Hinds: "We feel that it is a kangaroo -- it will be a kangaroo court unless the judge recluses [sic] himself and that will be the very minimum.

Reporter: "And a kangaroo court means a guilty verdict?"

Hinds: "That's correct."

The Middlesex County Ethics Committee (now the District VIII Ethics Committee) authorized an investigation to determine whether Hinds' statements constituted a violation of any disciplinary rules. The investigation was stayed until completion of Chesimard's trial. Chesimard was eventually convicted of murder in the first degree and sentenced to a mandatory term of life imprisonment. Thereafter, the disciplinary proceedings were renewed, and as a result of the investigation, it was recommended that Hinds be charged with violating two disciplinary rules: DR 1-102(A)(5), which prohibits attorneys from "[e]ngag[ing] in conduct . . . prejudicial to the administration of justice;" and DR 7-107(D), which provides that

[d]uring the selection of a jury or a trial of a criminal matter, a lawyer or law firm associated with the prosecution or defense of a criminal matter shall not make or participate in making an extra-judicial statement that he expects to be disseminated by means of public communication and that relates to the trial, parties, or issues in the trial or other matters that are reasonably likely to interfere with a fair trial . . . .

In December 1977 the Ethics Committee adopted this recommendation and approved the filing of charges against Hinds for

[90 NJ Page 612]

violating these disciplinary rules. On January 3, 1978, Hinds was served with the charges and informed that a hearing would be held. Instead of responding, however, Hinds filed a suit in federal court on February 10, 1978, seeking to enjoin the State disciplinary proceedings and to obtain a judgment declaring these particular disciplinary rules unconstitutional. The State proceedings were then stayed during the early stages of the federal litigation.

The United States District Court eventually denied the injunction and dismissed the complaint on grounds of abstention. Garden State Bar Ass'n v. Middlesex Cty. Ethics Com., No. 78-273 (D.C.N.J. June 6, 1978 and Dec. 13, 1979). On appeal, the Third Circuit reversed, finding the abstention doctrine inapplicable because it felt the State procedure effectively denied Hinds the right to present his constitutional claims in a timely manner before a competent State tribunal. Garden State Bar Ass'n v. Middlesex Cty. Ethics Com., 643 F.2d 119, rehearing den., 651 F.2d 154 (3 Cir. 1981) (en banc).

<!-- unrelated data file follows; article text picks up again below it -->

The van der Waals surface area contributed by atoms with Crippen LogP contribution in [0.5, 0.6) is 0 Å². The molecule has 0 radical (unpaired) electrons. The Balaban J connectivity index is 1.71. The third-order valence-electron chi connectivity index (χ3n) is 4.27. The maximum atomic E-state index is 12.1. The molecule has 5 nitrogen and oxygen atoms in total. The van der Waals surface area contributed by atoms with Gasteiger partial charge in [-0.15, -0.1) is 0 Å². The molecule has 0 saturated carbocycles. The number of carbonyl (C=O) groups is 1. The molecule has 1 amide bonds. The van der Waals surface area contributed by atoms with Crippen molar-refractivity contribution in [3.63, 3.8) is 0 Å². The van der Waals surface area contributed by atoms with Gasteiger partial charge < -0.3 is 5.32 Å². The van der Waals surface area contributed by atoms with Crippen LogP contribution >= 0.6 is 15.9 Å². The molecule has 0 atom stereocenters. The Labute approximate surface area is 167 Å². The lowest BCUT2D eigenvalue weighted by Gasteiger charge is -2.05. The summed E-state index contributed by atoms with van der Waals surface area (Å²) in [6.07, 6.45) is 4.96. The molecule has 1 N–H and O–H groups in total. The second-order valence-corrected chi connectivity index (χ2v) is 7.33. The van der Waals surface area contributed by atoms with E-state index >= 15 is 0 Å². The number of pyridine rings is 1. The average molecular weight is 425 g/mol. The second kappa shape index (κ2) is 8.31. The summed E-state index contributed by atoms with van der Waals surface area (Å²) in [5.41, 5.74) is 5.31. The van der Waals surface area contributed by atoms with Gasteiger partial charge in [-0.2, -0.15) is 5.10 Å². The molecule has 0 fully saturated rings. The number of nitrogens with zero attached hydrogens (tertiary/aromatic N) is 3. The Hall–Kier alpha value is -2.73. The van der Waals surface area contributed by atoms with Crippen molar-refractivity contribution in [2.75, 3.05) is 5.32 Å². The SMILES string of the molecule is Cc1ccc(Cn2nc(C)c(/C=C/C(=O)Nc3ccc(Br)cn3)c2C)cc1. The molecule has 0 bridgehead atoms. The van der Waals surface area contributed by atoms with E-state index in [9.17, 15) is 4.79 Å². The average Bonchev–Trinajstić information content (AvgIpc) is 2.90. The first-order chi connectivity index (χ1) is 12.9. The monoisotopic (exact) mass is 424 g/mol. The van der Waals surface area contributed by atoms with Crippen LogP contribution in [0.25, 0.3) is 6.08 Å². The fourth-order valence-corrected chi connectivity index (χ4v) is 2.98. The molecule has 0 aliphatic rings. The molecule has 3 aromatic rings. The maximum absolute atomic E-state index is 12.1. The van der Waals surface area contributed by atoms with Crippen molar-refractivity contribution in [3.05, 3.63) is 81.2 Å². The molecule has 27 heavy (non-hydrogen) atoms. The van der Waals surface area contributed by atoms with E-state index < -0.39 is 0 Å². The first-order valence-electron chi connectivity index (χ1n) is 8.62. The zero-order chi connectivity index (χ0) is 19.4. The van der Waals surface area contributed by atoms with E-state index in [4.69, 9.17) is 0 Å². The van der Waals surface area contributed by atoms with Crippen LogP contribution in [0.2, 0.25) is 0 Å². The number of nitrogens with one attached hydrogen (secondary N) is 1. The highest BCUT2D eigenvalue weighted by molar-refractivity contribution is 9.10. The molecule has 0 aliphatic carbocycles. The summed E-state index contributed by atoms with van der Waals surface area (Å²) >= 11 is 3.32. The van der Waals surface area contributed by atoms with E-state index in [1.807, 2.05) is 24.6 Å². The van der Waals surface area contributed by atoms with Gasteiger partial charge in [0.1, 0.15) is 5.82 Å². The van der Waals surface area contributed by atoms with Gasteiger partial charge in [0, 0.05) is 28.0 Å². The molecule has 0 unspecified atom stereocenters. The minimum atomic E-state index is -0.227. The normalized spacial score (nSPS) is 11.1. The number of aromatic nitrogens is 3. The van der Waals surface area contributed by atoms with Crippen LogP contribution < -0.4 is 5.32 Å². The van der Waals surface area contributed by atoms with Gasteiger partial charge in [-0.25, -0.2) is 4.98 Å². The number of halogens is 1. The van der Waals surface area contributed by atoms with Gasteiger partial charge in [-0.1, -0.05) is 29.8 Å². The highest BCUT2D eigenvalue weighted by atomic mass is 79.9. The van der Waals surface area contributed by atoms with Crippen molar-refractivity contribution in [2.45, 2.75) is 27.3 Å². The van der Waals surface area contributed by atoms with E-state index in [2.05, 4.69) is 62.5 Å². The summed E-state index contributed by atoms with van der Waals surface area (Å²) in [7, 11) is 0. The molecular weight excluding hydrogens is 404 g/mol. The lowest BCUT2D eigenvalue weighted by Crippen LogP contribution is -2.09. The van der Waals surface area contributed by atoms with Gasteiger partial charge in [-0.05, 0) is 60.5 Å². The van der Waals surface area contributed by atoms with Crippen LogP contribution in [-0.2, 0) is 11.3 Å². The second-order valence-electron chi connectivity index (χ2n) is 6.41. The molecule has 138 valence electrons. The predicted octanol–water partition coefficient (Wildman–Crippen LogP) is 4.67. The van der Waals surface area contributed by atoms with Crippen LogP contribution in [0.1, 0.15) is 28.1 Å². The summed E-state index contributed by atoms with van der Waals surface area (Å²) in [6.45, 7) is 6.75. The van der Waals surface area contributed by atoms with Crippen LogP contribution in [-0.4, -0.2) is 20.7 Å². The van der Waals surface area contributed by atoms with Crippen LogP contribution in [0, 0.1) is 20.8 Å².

This Court, on its own motion, then ordered certification of the complaint against Hinds, pursuant to R. 2:12-1, and directed that "the entire record, including but not limited to, the constitutional challenges to DR 1-102 and DR 7-197(D) raised by respondent, be considered by this Court." We also granted leave for the American Civil Liberties Union of New Jersey and the Association of Black Women Lawyers of New Jersey to participate in the case as amici curiae. In the meantime, the United States Supreme Court granted certiorari in the federal case. In a decision dated June 21, 1982, the Supreme Court reversed the Circuit Court, unanimously holding that the federal courts should abstain from interfering with this State's ongoing disciplinary proceedings. Middlesex Ethics Comm. v. Garden St. Bar Ass'n, U.S. , 102 S. Ct. 2515, 73 L. Ed. 2d 116. The Court reasoned that New Jersey's attorney disciplinary proceedings are considered "judicial in nature," id. at , 102 S. Ct. at 2522, the State has an "extremely important interest" in regulating the professional conduct of attorneys, id., and the State's

[90 NJ Page 613]

system afforded Hinds "abundant opportunity" to raise his federal constitutional claims, id. at , 102 S. Ct. at 2523.*fn1

II

Disciplinary Rule 7-107(D) restricts the speech of attorneys who are associated with pending criminal litigation by sanctioning such attorneys for making any extrajudicial statement that they expect to be disseminated to the public and that is "reasonably likely" to interfere with a fair trial.*fn2